Turning inner space into outer space

January 2, 2016

Star Wars has destroyed Star Trek

William Shatner dressed as storm trooper.
William Shatner, who played Capt. Kirk, is dressed as a Star Wars storm trooper. (Reuters)

I’m such a big science fiction fan that I gave a blog about media and technology an outer space theme. So I should be really pumped about the new Star Wars movie, right?

I wish.

Star Wars movies — every one of them — literally put me to sleep. I’ve forced myself to watch them because they have become a huge part of pop culture and it seems almost impossible to love science fiction and not be at least familiar with the Star Wars stories.

So why do I keep falling asleep? My theory is that these movies basically consist of explosions, running around and wisecracks. There is precious little in the way of character development. The plots are a convoluted mess not worth trying to follow.

Despite all that, I’m willing to set Star Wars to one side and be content with the fact that it provides harmless escapism to millions of people around the world. I just don’t happen to be one of them. Or at least I’m almost willing, because there is one thing about Star Wars that kind of hurts. It has destroyed Star Trek.

Every once in awhile you’ll come across an article that compares Star Wars and Star Trek with the idea of declaring a winner. I definitely like Star Trek better, but as far as a winner goes, Star Wars is clearly the victor.

All you have to do is look at the Star Trek reboot by J.J. Abrams and the the trailer for the next one in the series by Justin Lin — lots of explosions, running around and wisecracks. It’s the Star Wars blockbuster formula shoehorned into Star Trek.

It’s hard to believe that Star Trek started out as a series of stories about exploration. It was right there in the opening to the show: “Its five-year mission: to explore strange new worlds, to seek out new life and new civilizations, to boldly go where no man has gone before.”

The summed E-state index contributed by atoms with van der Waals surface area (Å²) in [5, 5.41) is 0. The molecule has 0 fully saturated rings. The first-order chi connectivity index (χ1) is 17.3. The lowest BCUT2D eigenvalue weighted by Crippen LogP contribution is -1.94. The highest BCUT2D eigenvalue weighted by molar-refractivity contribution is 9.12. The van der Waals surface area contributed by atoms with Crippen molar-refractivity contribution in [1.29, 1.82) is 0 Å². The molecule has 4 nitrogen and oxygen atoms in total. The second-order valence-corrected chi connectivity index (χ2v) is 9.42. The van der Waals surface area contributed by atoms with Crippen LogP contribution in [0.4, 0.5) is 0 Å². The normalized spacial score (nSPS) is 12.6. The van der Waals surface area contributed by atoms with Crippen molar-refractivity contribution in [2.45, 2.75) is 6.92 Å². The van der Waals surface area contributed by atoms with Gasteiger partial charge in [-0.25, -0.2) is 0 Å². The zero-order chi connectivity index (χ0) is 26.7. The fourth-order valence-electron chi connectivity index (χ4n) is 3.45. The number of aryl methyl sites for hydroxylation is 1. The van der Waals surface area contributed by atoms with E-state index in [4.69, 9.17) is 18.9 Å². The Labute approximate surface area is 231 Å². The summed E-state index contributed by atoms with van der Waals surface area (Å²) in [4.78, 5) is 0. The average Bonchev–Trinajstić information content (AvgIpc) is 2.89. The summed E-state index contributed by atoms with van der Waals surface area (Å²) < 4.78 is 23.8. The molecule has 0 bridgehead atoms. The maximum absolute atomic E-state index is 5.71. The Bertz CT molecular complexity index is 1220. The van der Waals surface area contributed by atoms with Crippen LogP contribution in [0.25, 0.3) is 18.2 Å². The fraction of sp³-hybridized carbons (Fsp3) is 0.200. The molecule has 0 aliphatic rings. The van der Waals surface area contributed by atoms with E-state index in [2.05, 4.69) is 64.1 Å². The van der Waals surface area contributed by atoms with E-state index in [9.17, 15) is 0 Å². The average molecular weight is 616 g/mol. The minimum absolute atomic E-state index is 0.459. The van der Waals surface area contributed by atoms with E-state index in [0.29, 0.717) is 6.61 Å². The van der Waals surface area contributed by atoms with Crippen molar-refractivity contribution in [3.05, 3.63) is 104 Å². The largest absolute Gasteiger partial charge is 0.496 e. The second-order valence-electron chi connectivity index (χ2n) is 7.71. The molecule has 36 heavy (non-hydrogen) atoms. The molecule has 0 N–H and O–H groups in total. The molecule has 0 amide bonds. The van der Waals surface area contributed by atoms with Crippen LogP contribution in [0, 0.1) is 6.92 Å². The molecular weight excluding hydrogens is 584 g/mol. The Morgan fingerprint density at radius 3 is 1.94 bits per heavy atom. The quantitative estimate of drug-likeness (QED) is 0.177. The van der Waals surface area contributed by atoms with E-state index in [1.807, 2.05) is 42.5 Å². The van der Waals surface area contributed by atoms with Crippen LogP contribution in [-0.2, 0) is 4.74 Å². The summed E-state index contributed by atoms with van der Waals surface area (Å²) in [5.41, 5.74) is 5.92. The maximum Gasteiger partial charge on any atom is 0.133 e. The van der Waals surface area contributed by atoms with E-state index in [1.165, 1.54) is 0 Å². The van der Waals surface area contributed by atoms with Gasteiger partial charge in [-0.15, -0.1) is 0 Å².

The Enterprise crew went out of their way to avoid conflict. They were diplomats who tried to peacefully resolve disputes. And if they weren’t able to do that, they considered it a failure.

Star Trek was inspirational because it hinted at a future world where we on Earth could settle our differences peacefully. If Justin Lin wanted to take Star Trek back to its roots, the next movie might involve a visit to a planet with a conflict similar to the one in Iraq and Syria. There would be a starship hero who is a Muslim.

We would be treated to an exploration of both outer and inner space.

I would be very surprised if this happened. Science fiction movies about exploration still exist, but the Star Trek franchise has abandoned them.

You can watch Ex Machina for an exploration of our relations with artificial intelligence. Try Coherence for an exploration of how a group of people at a dinner party react to a passing comet.

Yes, these are good movies, but they aren’t the blockbusters that Star Trek aspires to. The Martian, an exploration of human survival, made a lot of money at the box office — but it’s hardly in the same league as Star Wars.

The Star Trek tradition lives on. Just don’t expect to see it in Star Trek.

Update: There was some hope that we would see a new Star Trek movie based on the original concept. Some fans raised a million dollars and were about to go into production. But now they’re being sued by Paramount and CBS. It’s highly unlikely they’ll be able to withstand that kind of pressure, but they’re hoping to work out a deal.